Amonderez Green's family disputes police account of suicide | St. Louis Public Radio

Amonderez Green's family disputes police account of suicide

Nov 1, 2015

The family of an 18-year-old who died of a gunshot wound to the face last week in Normandy after exchanging gunfire with a police officer is disputing police accounts that he was suicidal.

According to St. Louis County Police, Amonderez Green exchanged gunfire with a Normandy officer Wednesday, after officers from both the Normandy and Ferguson police departments responded to a call for crisis intervention. Police say family members called police for help. A police report released Thursday said the only bullet to hit Green appeared to be self-inflicted.

But members of Green’s family say that’s not the actions of the Amonderez they know. 

Amonderez Green (top right) with members of his family.
Credit provided by the Green family.

“He was very, very extremely faithful to his mother and his siblings,” said his grandmother, Colette Green. “He walked to and from to take his sisters to school. He made sure they came home. He was a good son and he’s extremely missed.”

Colette Green said Amonderez had worked at the McDonald's restaurant in Cool Valley for two years and was always willing to pick up an extra shift. He’d recently picked up a second job at the Cheesecake Factory at the Galleria in Richmond Heights.

Green said her grandson loved music so much he slept with his headphones on. He was a senior at McCluer  South-Berkeley High School, and loved fashion, especially tennis shoes.

“When he was younger he was just so smart. He was a straight-A student. He was reading above two levels in sixth grade,” said Percy Green, Amonderez’s uncle, adding that recently he worried about having enough credits to graduate and was making plans to transfer to a different high school.

Amonderez Green
Credit provided by the Green family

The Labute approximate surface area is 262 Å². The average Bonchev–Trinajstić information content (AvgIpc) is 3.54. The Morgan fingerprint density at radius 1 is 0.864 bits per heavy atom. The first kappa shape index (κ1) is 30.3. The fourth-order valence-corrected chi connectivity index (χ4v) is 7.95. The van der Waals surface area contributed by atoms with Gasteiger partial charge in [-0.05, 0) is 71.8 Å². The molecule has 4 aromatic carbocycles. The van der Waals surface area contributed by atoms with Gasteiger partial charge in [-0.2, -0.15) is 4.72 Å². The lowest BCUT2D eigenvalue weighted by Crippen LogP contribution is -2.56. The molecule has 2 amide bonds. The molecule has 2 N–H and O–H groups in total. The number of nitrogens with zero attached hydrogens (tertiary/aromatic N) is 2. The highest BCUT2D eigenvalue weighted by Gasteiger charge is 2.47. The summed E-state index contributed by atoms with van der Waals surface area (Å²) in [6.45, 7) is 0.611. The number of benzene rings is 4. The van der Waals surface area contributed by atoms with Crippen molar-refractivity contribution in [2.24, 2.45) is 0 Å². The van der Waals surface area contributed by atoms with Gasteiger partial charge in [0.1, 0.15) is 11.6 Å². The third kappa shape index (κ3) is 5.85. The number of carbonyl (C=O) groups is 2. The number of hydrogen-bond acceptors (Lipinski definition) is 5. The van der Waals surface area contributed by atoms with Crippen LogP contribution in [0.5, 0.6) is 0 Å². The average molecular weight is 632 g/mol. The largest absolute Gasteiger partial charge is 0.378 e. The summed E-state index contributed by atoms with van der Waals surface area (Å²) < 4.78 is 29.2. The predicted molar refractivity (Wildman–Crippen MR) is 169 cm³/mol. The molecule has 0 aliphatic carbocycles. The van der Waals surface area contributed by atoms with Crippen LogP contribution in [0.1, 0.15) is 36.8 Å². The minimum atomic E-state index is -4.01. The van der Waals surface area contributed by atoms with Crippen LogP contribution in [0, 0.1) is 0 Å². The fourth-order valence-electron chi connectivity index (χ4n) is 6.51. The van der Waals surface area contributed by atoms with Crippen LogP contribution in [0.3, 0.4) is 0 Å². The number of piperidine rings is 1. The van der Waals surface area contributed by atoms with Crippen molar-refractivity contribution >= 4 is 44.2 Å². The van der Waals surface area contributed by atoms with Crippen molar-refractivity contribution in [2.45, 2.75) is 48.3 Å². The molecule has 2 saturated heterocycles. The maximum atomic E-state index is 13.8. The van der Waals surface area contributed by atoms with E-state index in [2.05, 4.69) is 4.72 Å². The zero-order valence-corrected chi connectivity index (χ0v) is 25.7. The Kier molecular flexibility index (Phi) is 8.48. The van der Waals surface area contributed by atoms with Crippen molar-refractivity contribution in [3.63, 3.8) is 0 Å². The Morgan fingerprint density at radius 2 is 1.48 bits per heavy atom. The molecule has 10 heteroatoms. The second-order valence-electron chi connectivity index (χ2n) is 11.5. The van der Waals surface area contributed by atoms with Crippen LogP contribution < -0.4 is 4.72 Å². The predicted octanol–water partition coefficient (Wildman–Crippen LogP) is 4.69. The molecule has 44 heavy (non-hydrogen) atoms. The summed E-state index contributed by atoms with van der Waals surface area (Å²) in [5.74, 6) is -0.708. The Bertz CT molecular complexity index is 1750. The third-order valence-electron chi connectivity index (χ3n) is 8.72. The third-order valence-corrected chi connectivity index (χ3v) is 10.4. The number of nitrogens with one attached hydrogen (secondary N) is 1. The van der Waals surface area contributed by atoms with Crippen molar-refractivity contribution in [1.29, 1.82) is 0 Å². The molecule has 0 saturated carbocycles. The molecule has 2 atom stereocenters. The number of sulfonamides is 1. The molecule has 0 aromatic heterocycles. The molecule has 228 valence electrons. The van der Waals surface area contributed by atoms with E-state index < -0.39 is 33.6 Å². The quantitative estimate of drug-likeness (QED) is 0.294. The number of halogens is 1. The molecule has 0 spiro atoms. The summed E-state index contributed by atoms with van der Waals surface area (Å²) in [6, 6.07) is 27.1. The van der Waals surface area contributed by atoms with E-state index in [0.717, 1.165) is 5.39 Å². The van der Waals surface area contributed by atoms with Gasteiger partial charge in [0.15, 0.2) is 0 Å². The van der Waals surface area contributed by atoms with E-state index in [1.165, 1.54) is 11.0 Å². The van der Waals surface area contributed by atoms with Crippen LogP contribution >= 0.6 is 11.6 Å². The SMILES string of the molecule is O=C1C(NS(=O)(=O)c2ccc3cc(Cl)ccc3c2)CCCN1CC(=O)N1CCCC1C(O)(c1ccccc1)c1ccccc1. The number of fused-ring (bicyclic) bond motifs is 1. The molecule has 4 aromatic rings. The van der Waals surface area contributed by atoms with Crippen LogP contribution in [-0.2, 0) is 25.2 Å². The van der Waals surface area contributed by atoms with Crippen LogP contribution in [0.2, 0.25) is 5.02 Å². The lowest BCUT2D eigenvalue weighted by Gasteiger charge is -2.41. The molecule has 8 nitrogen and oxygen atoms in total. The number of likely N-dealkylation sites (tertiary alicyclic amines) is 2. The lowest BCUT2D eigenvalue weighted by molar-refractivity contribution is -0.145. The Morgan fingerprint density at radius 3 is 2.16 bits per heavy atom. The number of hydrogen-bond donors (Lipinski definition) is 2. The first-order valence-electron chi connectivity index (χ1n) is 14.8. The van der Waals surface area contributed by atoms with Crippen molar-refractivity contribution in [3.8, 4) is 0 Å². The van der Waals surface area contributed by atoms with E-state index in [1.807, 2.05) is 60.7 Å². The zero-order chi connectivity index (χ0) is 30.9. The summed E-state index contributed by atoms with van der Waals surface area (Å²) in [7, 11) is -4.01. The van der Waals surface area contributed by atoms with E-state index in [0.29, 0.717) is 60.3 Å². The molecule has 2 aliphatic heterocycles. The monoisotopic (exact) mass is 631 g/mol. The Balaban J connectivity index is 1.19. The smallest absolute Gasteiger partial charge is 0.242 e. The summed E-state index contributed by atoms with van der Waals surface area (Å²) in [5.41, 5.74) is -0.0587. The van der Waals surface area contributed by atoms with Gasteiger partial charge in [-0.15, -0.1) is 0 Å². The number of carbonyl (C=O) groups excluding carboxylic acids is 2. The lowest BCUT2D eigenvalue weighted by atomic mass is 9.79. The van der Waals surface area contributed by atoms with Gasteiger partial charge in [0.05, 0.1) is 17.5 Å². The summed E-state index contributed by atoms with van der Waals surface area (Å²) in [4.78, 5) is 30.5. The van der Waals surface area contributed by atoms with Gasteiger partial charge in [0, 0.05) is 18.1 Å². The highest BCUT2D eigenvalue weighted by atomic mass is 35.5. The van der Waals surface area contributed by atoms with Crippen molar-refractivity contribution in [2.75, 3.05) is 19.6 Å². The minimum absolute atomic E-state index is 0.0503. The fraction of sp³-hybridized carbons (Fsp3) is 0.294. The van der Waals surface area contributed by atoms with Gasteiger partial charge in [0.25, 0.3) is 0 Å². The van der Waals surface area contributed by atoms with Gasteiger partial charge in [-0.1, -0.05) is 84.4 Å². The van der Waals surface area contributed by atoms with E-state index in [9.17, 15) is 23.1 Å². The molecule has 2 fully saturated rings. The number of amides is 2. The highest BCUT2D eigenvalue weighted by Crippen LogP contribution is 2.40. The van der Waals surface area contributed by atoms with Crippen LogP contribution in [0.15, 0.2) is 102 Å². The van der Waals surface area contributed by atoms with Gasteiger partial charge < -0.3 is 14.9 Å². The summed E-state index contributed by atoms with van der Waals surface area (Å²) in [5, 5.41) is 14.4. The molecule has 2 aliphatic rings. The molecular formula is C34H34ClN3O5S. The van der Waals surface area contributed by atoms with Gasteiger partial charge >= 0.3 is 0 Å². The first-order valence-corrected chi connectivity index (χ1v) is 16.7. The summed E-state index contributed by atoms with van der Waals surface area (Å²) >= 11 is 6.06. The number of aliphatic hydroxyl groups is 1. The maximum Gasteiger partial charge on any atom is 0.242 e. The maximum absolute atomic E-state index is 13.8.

“He was the type of person where if he said he was your friend then that’s the type of friend you always wanted because he was going to be there,” Percy Green added. “He would have a fight and he would come and get suspended and I would get mad at him. He would tell me ‘I had to fight because he was picking on so and so.’ ”

According to his uncle, Amonderez was not suicidal.

“He had worries and he would be frustrated about stuff, but he never was to the point where he was mentally distraught or disturbed, said Green (who is not related to the local civil rights activist).

“He wasn’t planning Wednesday to be the end. He was planning life after Wednesday.”

Percy Green said his nephew dreamed of making it big as a rapper, but also made backup plans to make a living as a plumber or an electrician in order to support his mother and grandmother.

Austin Green, cousin to Amonderez, also disputes the police report that Amonderez was suicidal.

“I trust and believe his mother, his grandmother, his stepfather, his father, his close friends. I trust my gut, my interactions. He was not suicidal,” said Austin Green.

Both uncle and cousin also say they’ve heard too many different accounts of what happened in Normandy Wednesday afternoon and are waiting until they get the facts straight before they start pointing fingers.

“We’re not satisfied basically with the conclusions that the police department is offering us, and a lot of stuff that they’re not offering us at this point,” said Austin Green, adding that the family is conducting its own investigation.

“The one thing I know the most is my nephew’s not here. And that’s the one thing that matters to me. He’s not here and it’s very important to me to find out truthfully why he’s not here,” said Percy Green.

If you are experiencing a crisis or having thoughts of suicide call the National Suicide Prevention Lifeline at 1-800-273-TALK (8255). Additional resources are also available here

Stephanie Lecci contributed to this report.